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Housing vital to Vermont economy, but many millennials are left out of the market

By: Mia Watson on 1/17/2019

Last week, VHFA Executive Director Maura Collins spoke on a housing panel at the Vermont Economic Conference in Burlington. She was joined by Jonathan Slason of Resource Systems Group, Inc. and moderator Leslee MacKenzie of Coldwell Banker Hickok & Boardman Realty.

Collins and Slason emphasized the fact that housing is a significant part of Vermont’s economy, typically accounting for 15-18% of Vermont’s GDP, which was $32.5 billion in 2017.  This includes construction and remodeling of homes, real estate activities, rents, and utilities paid by homeowners and renters. Collins described how a community’s housing stock can produce additional economic benefits for local businesses if it provides opportunities for employees to live near their jobs and spend no more than a third of their income for housing.

Collins discussed how the wages of top-growing occupations in Vermont are not high enough to afford prevailing housing prices. Wages continue to stagnate both in Vermont, even as rents and home prices increase. Food preparers, personal care aides, and RNs have the largest number of of new jobs in the state in recent years, yet none of these occupations have a median wage high enough to afford to buy a median-priced Vermont home.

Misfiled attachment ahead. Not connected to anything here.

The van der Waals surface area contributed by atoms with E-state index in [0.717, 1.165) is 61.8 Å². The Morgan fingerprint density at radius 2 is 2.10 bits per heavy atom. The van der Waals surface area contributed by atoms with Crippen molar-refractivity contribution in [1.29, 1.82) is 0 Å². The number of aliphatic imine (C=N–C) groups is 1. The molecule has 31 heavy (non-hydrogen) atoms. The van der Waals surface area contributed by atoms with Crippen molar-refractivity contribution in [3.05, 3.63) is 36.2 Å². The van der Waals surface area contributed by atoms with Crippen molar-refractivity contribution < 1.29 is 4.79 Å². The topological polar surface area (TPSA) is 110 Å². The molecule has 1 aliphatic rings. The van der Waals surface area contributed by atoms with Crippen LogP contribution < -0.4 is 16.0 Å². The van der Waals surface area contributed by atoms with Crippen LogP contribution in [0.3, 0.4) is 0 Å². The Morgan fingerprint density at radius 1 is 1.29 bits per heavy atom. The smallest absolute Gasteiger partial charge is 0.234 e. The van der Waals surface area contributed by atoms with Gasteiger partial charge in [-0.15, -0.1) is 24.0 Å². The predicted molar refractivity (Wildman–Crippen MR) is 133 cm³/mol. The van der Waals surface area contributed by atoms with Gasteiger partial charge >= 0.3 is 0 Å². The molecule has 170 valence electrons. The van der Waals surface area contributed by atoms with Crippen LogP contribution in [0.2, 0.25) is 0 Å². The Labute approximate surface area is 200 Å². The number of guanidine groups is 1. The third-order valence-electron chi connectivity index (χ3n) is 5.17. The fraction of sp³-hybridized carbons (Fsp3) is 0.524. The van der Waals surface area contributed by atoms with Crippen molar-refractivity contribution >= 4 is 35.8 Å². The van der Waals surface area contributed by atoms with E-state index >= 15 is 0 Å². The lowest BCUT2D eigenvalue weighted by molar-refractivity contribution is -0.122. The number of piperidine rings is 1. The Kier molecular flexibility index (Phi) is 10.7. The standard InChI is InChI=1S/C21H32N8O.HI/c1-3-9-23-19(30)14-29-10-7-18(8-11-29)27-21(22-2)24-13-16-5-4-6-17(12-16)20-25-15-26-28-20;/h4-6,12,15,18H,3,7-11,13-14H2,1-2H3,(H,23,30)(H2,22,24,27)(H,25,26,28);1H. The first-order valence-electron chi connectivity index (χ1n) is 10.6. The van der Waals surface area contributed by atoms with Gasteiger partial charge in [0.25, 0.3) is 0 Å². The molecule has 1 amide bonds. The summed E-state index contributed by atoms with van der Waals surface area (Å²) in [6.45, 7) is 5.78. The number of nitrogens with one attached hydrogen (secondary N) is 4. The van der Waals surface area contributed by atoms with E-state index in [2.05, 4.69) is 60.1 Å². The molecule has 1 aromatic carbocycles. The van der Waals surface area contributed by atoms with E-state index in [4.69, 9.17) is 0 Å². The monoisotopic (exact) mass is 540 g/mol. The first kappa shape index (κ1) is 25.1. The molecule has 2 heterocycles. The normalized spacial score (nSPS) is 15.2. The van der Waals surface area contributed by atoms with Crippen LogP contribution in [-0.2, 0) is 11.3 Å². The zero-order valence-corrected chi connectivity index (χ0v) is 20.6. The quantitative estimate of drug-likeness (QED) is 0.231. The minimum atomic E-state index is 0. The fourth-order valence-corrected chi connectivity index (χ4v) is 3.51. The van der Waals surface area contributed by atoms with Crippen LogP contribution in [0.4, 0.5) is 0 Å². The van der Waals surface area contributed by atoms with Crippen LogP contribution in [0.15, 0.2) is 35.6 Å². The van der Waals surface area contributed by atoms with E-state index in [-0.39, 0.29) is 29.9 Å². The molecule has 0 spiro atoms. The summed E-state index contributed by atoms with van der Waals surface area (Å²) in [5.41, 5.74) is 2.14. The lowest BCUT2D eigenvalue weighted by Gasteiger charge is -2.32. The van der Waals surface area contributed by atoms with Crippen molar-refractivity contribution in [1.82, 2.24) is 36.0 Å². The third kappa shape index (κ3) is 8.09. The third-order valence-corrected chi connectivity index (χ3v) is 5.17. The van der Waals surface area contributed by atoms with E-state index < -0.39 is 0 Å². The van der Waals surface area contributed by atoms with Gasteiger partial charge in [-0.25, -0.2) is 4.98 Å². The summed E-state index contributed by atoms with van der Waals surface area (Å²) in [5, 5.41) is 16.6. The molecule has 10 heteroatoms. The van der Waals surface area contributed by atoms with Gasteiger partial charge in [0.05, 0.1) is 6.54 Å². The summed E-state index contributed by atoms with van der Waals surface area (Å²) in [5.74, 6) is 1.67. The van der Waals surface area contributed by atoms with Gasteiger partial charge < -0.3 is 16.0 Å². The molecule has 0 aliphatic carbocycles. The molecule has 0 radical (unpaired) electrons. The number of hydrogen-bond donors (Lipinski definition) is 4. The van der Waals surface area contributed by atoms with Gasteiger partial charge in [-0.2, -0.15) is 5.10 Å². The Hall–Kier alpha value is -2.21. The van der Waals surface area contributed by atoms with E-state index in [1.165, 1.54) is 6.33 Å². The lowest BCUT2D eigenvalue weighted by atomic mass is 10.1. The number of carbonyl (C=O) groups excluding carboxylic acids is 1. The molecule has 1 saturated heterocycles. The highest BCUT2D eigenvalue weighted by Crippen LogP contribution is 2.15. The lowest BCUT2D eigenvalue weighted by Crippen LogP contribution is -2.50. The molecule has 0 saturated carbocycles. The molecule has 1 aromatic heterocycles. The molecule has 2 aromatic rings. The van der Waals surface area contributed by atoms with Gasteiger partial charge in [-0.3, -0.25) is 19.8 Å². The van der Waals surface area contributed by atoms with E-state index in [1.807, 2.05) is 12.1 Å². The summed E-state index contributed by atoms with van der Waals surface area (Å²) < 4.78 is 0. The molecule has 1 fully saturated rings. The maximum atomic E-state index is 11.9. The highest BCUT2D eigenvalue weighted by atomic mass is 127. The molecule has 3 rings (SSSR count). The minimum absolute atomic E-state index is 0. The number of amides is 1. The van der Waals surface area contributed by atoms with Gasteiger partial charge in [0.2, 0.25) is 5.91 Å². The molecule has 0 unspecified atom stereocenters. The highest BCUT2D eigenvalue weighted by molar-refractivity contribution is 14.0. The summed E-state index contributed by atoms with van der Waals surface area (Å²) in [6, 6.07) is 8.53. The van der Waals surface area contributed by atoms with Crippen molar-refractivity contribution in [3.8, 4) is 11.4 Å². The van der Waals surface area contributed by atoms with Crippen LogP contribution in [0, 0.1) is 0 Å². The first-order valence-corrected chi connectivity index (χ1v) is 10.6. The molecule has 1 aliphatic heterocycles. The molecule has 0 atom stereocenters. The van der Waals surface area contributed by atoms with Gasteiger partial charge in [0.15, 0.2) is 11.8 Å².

Of particular concern is the millennial generation, which has now entered peak homebuying ages of 25 to 34. A recent report from the Urban Institute finds that the national homeownership rate of millennials in this age group was 37 percent in 2015, which is 8 percent lower than the homeownership rate of Gen Xers and baby boomers when they occupied that age bracket. The Urban Institute estimates that if the homeownership rate for millennials had stayed the same as previous generations, there would be 3.4 million more homeowners today. The report suggests that the most common causes are delayed marriage, high levels of debt, and a greater share of the population living in high-cost areas.

Vermont’s population growth is essentially flat, particularly among young households. High housing costs may be a significant factor preventing the state from attracting and retaining millennials. This has ripple effects across the entire economy, including making it difficult for employers to bring skilled workers to our area.

Fortunately, Vermont Housing Finance Agency’s homeownership programs can help young households afford their first home. VHFA’s ASSIST program offers up to $5,000 in down payment assistance, which can often be one of the most significant obstacles to homeownership.

Slides from the presentation are available on VHFA's website

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